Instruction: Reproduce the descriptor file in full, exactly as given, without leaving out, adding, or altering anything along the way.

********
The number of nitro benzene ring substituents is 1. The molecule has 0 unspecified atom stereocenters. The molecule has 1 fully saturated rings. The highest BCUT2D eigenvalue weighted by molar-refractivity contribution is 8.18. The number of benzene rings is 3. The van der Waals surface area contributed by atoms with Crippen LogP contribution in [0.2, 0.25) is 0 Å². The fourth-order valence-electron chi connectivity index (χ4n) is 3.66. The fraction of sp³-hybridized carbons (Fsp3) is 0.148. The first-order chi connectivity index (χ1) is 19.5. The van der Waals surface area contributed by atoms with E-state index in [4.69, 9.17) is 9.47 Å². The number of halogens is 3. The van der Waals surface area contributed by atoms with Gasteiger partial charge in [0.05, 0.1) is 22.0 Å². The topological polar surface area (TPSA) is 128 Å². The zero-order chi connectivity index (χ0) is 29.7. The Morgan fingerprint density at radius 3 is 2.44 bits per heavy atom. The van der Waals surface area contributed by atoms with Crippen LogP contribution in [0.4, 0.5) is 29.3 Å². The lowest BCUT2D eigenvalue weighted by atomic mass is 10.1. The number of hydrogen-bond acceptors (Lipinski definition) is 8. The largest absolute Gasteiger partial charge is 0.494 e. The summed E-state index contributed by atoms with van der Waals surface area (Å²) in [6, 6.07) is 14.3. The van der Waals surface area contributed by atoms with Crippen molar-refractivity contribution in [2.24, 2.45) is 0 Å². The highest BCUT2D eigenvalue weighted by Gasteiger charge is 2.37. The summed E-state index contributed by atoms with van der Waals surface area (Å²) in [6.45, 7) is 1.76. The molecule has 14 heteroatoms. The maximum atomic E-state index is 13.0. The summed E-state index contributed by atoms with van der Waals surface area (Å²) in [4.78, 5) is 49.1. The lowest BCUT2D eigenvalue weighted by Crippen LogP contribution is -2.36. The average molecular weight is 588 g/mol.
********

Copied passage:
The number of nitro benzene ring substituents is 1. The molecule has 0 unspecified atom stereocenters. The molecule has 1 fully saturated rings. The highest BCUT2D eigenvalue weighted by molar-refractivity contribution is 8.18. The number of benzene rings is 3. The van der Waals surface area contributed by atoms with Crippen LogP contribution in [0.2, 0.25) is 0 Å². The fourth-order valence-electron chi connectivity index (χ4n) is 3.66. The fraction of sp³-hybridized carbons (Fsp3) is 0.148. The first-order chi connectivity index (χ1) is 19.5. The van der Waals surface area contributed by atoms with E-state index in [4.69, 9.17) is 9.47 Å². The number of halogens is 3. The van der Waals surface area contributed by atoms with Gasteiger partial charge in [0.05, 0.1) is 22.0 Å². The topological polar surface area (TPSA) is 128 Å². The zero-order chi connectivity index (χ0) is 29.7. The Morgan fingerprint density at radius 3 is 2.44 bits per heavy atom. The van der Waals surface area contributed by atoms with Crippen LogP contribution in [0.4, 0.5) is 29.3 Å². The lowest BCUT2D eigenvalue weighted by atomic mass is 10.1. The number of hydrogen-bond acceptors (Lipinski definition) is 8. The largest absolute Gasteiger partial charge is 0.494 e. The summed E-state index contributed by atoms with van der Waals surface area (Å²) in [6, 6.07) is 14.3. The van der Waals surface area contributed by atoms with Crippen molar-refractivity contribution in [2.24, 2.45) is 0 Å². The highest BCUT2D eigenvalue weighted by Gasteiger charge is 2.37. The summed E-state index contributed by atoms with van der Waals surface area (Å²) in [6.45, 7) is 1.76. The molecule has 14 heteroatoms. The maximum atomic E-state index is 13.0. The summed E-state index contributed by atoms with van der Waals surface area (Å²) in [4.78, 5) is 49.1. The lowest BCUT2D eigenvalue weighted by Crippen LogP contribution is -2.36. The average molecular weight is 588 g/mol.